On Feb 28, 2014, at 10:21 AM, Eric Mill <eric@konklone.com> wrote:

Also, I just found this much more detailed demonstration of how Telegram's philosophy led it to make wildly insecure architectural decisions:

"and they take the most complicated route for everything."

That's often a pitfall of Ph.Ds. Complexity is usually bad for security. I'll give you a recent example I tangled with: Microsoft's filesystem ACL model. It takes a *page* of C++ code to lock down permissions on a file. On *nix I can do this with "chmod(file,0600);". I ended up doing it by invoking the "cacls.exe" external utility, since I just couldn't overcome my disgust at having to spend a day learning some incredibly complex APIs just to do something incredibly elementary.

I'm sure most developers don't even go that far. They just pay absolutely no attention to file permissions on Windows.

Ximin Luo [LibreList] Re: [redecentralize] Spring of User Experience 2014-02-28 11:50:48 (5 years 8 mons 20 days 05:26:00 ago)
Eric Mill [LibreList] Re: [redecentralize] Spring of User Experience 2014-02-28 12:31:08 (5 years 8 mons 20 days 04:45:00 ago)
I get your point, but secure products which don't succeed at marketing are *not* "just as dangerous". Insecure but well-marketed projects are clearly more dangerous, as people put unfounded trust in them.

My main problem with the Tox team is that they said pretty much this: they'll improve security if it means not sacrificing UX. Viewing security and UX as equally important is a recipe for disaster, at users' expense.

It's natural to view them as in tension, but watching Moxie's work at Whispersystems has been an inspiring demonstration of why they don't have to be. WhisperSystems is now transparently integrated in CyanogenMod as the default SMS provider without any UX degradation, and they just moved beyond SMS to a more full-featured messaging system.

And unlike Telegram, they're doing it all as 100% open source, and even experimenting with ways of incentivizing and crowdfunding contributions.

So when I hear projects pit UX in tension with security, I hear that they don't feel like learning as much as Whispersystems has, or spending the time that they do on getting it Right.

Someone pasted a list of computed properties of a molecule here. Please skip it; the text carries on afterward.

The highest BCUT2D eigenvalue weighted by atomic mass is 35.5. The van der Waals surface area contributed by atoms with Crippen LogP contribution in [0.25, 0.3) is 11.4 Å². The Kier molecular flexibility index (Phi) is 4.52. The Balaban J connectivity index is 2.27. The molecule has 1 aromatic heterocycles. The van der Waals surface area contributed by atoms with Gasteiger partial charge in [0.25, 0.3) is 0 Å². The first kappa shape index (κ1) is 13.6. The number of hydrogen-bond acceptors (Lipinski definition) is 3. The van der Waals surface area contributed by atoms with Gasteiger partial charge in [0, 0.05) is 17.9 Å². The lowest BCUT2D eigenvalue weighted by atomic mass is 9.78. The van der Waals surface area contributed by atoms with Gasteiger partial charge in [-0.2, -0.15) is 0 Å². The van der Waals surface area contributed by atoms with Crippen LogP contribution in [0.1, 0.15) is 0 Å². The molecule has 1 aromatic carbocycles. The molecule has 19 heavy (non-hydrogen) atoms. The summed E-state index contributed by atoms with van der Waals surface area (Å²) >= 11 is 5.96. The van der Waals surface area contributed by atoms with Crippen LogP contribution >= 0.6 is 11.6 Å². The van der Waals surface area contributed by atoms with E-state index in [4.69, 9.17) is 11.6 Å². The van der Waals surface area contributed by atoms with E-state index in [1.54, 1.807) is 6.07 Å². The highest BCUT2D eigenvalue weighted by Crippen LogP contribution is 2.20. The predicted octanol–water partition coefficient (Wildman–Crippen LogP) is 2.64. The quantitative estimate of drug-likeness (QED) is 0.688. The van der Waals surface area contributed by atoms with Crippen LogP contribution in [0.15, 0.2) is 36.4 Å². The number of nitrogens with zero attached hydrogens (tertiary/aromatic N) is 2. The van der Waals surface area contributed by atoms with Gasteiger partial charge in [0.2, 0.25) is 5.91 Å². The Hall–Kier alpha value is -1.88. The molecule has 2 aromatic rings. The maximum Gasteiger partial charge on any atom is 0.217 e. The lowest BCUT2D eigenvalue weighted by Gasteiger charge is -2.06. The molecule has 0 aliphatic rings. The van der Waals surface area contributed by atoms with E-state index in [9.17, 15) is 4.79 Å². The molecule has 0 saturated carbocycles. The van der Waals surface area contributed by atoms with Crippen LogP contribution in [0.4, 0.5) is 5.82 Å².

-- Eric


On Fri, Feb 28, 2014 at 10:20 AM, Francis Irving <francis@flourish.org> wrote:
As a warning, you've got to be careful the other way...

*Just* as dangerous are cryptographically excellent products which are
hard to use and aren't marketed, therefore have no adoption.

I agree we need things which are BOTH technically sound AND have a
great user experience.

Francis

On Fri, Feb 28, 2014 at 09:48:38AM -0500, Eric Mill wrote:
> Not to drag this out, but would you mind posting a link to something about
> Telegram's travails? I'm interested.
>
> There's the potential for a dangerous wave of slickly designed messaging
> apps that adopt the mantle of security without truly prioritizing it. I had
> a frustrating interaction with the Tox team here, for example:
>
> https://github.com/irungentoo/ProjectTox-Core/issues/121
>
> -- Eric
> On Feb 28, 2014 6:51 AM, "Ximin Luo" <infinity0@pwned.gg> wrote:
>
> > On 27/02/14 20:20, Francis Irving wrote:
> > > Hi all!
> > >
> > > Having interviewed many geeks, I now think the limiting factor in mass
> > adoption is involvement of more design and user experience people in
> > decentralization projects.
> > >
> > > As I describe in the Gigaom article today, I also think designers are
> > quite interested in this (post Snowden), and likely there are some who need
> > good projects to help/start but don't know about this movement.
> > >
> > > We are going to try and interview more people with that kind of
> > background, who have done at least something tangible in this area.
> > >
> > > Ideas I have:
> > > Telegram - who does design stuff there?
> >
> > For the love of god please do not give Telegram any more attention.
> >
> > They are a marketing machine with no security credentials whatsoever.
> >
> > They are so far up their own ass they are like a 3D projection of a klein
> > bottle.
> >
> > They ate a crap load of humble cake, perhaps it will be worth talking to
> > them in a year or so. But not now. Give more deserving projects your
> > attention for the time being.
> >
> > X
> >
> > --
> > GPG: 4096R/1318EFAC5FBBDBCE
> > git://github.com/infinity0/pubkeys.git
> >
> >

--
Do *you* have an awesome idea you never quite manage to do?
http://www.awesomefoundation.org/en/chapters/liverpool/



--
Eric Mill [LibreList] Re: [redecentralize] Spring of User Experience 2014-02-28 13:21:29 (5 years 8 mons 20 days 03:55:00 ago)
On Fri, Feb 28, 2014 at 1:00 PM, Adam Ierymenko <adam.ierymenko@zerotier.com> wrote:
Most programmers don't realize the immense importance of user experience. It's the entire reason for Apple's success, for example... OSX was not technically superior to Linux in any way but it offers a vastly superior user experience.

Subjective (I find OS X a terrible user experience), but sure, for many that seems to clearly be the case.